Your guide to a better future
New year, new gym membership? There are a couple things to consider before jumping in.
McKenzie is a certified Sleep Science Coach and mattress expert. She has personally tested over 150 beds and a variety of different sleep products. Before she was writing about sleep, she was writing music news for an online entertainment magazine.
If you were a gym-goer who had to adjust to during the pandemic, or if you’re newly interested in a gym membership after spending so much time indoors, it could be tempting to join a gym with so many back in business. But is it worth it? Can you get the same results without paying a monthly fee? Sure, spin classes are fun, but the convenience of an at-home workout is hard to beat.
If you’re on the fence about a gym membership, this article will explore the benefits and downsides of joining a gym, plus alternative ways to work out and how to incorporate a blend of both into your routine.
There are plenty of benefits of a gym membership. Depending on the type of person you are and your schedule, it might be a more attractive option than working out at home.
When you’re surrounded by fit and focused individuals, or you have somebody encouraging you to keep moving, it motivates you to continue at a strong pace. There can be a lot of distractions when you work out at home. Kids, pets and the calling of your comfy couch can throw off your workout. Consumer Reports research found that 40% of people who purchase home workout equipment use it less than they thought they would. A gym could help you stay on track.
Extroverts and anti-homebodies love social interaction, and the pandemic already put a significant limit on that. A lot of people are still working remotely and haven’t moved back to the office, and schools haven’t looked the same since the pandemic started. If you can regain a sense of normalcy at the gym by surrounding yourself with people and making face-to-face interactions, it might be a plus for you.
You’ll have to fork over a monthly fee, but a gym membership gives you access to more machines, equipment and space than you have at home. Most gyms also offer extra perks we can’t fit or can’t afford in our own homes, such as tanning beds, swimming pools and steam rooms, that make a membership even more worthwhile.
Like anything, there are a few downsides to joining a gym that may (or may not) be a deal breaker for you.
Money is one factor that often prevents people from joining a gym. There are countless ways to get a good workout by yourself or with a friend without having to step foot inside a gym. Budget-friendly workout options include jump ropes, compact and that you can use at home and put away once you’re done with them. You can also turn to the great outdoors and run trails or take advantage of your regional terrain with a local sport.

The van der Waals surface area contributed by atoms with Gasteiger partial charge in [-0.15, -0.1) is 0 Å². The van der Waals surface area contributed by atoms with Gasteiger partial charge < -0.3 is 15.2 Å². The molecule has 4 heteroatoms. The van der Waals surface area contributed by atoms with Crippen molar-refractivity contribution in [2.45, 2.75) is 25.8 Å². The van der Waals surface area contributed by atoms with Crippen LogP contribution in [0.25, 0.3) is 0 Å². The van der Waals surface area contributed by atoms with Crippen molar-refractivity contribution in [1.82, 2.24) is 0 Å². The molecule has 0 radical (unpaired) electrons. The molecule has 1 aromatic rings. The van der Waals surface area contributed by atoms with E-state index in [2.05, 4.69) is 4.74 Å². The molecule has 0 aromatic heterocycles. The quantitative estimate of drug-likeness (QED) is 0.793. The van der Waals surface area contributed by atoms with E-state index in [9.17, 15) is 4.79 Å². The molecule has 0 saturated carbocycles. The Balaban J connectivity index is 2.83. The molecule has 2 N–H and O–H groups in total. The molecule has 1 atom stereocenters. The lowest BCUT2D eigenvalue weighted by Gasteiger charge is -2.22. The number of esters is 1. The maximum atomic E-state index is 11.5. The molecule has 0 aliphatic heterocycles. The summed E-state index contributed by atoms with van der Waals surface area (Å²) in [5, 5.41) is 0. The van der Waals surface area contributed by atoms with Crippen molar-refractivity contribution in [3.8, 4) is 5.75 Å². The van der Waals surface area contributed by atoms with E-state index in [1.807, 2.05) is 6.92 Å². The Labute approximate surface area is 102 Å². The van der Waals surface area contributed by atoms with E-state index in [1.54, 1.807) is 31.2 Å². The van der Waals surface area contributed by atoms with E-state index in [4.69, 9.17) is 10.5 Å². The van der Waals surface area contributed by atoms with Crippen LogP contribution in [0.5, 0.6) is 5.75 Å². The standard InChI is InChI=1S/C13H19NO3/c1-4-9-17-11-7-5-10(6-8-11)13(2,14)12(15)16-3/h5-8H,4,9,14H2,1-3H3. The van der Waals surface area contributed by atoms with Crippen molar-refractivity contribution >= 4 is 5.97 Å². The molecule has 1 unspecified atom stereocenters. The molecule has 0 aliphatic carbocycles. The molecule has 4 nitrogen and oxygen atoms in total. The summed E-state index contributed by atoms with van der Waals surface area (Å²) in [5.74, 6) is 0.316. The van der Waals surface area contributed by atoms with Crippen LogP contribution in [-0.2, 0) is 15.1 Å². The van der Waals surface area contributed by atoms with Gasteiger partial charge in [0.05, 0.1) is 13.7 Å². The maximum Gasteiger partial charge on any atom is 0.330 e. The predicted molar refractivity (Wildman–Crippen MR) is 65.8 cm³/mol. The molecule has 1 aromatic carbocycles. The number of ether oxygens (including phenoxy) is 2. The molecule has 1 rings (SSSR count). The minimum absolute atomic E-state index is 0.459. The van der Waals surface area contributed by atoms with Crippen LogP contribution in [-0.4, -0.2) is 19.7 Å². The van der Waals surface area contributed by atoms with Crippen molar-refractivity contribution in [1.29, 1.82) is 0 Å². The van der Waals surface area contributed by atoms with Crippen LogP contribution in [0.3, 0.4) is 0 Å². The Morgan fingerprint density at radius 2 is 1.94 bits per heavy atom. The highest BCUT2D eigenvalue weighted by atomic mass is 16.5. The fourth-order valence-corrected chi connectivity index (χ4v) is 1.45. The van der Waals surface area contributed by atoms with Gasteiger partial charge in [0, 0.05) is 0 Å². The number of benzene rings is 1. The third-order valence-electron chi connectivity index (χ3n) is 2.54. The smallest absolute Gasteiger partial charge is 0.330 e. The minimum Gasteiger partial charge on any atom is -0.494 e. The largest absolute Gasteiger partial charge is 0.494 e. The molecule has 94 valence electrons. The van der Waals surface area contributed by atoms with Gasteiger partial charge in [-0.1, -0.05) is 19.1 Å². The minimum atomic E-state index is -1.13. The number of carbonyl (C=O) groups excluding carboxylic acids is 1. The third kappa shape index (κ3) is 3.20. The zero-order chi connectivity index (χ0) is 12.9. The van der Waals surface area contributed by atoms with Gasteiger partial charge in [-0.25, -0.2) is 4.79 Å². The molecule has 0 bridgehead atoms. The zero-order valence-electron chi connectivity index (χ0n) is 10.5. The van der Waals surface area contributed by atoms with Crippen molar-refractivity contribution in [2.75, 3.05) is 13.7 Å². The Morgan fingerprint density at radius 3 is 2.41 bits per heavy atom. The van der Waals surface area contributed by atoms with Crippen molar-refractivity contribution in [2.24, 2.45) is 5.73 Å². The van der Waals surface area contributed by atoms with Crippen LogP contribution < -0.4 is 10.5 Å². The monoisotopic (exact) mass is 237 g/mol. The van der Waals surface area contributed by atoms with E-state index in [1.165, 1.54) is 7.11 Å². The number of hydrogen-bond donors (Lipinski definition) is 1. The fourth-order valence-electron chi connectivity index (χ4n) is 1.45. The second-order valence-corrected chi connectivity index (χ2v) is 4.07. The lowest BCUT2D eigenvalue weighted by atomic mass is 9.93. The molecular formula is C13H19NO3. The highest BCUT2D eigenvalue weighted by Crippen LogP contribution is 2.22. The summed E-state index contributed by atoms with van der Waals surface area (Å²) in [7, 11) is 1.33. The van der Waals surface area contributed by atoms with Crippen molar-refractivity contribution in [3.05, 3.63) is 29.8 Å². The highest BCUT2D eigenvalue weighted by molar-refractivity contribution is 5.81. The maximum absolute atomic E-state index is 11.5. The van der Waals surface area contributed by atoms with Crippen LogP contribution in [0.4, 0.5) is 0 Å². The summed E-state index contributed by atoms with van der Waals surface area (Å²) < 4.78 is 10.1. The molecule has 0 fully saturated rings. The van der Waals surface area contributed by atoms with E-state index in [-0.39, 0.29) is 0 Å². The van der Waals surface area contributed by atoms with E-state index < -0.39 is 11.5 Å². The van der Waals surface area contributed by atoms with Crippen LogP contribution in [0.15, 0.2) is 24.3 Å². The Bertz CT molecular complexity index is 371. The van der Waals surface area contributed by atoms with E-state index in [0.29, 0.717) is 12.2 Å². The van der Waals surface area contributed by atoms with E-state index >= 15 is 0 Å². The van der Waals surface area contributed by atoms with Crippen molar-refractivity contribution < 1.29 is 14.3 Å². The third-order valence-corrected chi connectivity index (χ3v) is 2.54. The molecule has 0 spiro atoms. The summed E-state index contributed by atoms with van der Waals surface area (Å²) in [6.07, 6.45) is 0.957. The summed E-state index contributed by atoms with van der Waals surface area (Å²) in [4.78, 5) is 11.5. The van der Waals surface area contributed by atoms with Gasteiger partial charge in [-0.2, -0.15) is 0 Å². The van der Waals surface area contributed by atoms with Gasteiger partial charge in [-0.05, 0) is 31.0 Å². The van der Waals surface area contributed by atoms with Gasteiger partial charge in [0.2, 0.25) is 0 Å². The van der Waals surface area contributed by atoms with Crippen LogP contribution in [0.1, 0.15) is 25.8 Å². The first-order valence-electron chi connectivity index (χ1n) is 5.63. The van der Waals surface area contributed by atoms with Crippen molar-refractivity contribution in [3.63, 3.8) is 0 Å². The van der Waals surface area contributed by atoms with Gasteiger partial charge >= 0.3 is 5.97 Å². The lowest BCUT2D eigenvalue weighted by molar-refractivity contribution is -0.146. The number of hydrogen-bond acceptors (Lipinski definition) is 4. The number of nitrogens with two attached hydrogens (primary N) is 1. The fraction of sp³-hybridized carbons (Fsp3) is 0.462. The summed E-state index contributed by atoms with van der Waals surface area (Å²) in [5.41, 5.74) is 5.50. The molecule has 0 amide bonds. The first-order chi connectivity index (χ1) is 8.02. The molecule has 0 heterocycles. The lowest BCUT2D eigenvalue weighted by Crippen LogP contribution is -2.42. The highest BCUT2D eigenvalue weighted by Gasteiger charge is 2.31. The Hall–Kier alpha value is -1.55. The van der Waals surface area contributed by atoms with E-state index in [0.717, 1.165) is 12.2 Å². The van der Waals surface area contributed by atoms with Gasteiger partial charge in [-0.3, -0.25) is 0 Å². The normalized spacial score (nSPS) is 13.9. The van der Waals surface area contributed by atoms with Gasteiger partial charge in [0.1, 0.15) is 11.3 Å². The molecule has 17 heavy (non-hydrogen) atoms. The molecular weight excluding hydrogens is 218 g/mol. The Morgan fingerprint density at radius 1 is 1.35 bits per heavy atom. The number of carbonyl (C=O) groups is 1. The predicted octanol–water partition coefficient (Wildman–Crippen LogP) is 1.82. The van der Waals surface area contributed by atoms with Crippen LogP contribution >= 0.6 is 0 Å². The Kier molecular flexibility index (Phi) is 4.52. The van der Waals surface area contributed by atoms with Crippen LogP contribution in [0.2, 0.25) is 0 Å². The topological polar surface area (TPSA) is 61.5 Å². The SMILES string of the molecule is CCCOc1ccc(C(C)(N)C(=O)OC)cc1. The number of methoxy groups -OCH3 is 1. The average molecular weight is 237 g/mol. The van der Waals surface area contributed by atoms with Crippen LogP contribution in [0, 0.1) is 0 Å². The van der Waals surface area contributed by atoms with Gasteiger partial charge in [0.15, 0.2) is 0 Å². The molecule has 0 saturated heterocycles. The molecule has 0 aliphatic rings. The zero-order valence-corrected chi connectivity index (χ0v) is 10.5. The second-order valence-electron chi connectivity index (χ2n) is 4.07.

We aren’t quite out of the woods yet with COVID. While there are vaccines, the virus and its variants still pose a threat to public health, and mask mandates are in effect in multiple states across the country. Although gyms are open, the CDC suggests they are risky due to poor ventilation and large numbers of people sharing surfaces without having been sanitized. The risk is especially high for those who aren’t vaccinated.
To make a gym membership worthwhile, there needs to be one nearby offering memberships, and you’ll need a way to get there. Having equipment ready-to-use at home makes it easy to work out on your own time and schedule. Unless your gym is open 24 hours, working out at home or outside may be more realistic if you have trouble fitting a workout into your busy schedule. You can get the same results without a gym as long as you work out with the same intensity and consistency at home.
If you’re vaccinated and prepared to follow the guidelines for staying safe against COVID at the gym, you can consider a workout routine that incorporates both the gym and at-home equipment. The key is staying motivated and committed to your health goals.
Below are four recommendations to get your gym fix, while still enjoying a workout occasionally from the comfort of your own home.
The information contained in this article is for educational and informational purposes only and is not intended as health or medical advice. Always consult a physician or other qualified health provider regarding any questions you may have about a medical condition or health objectives.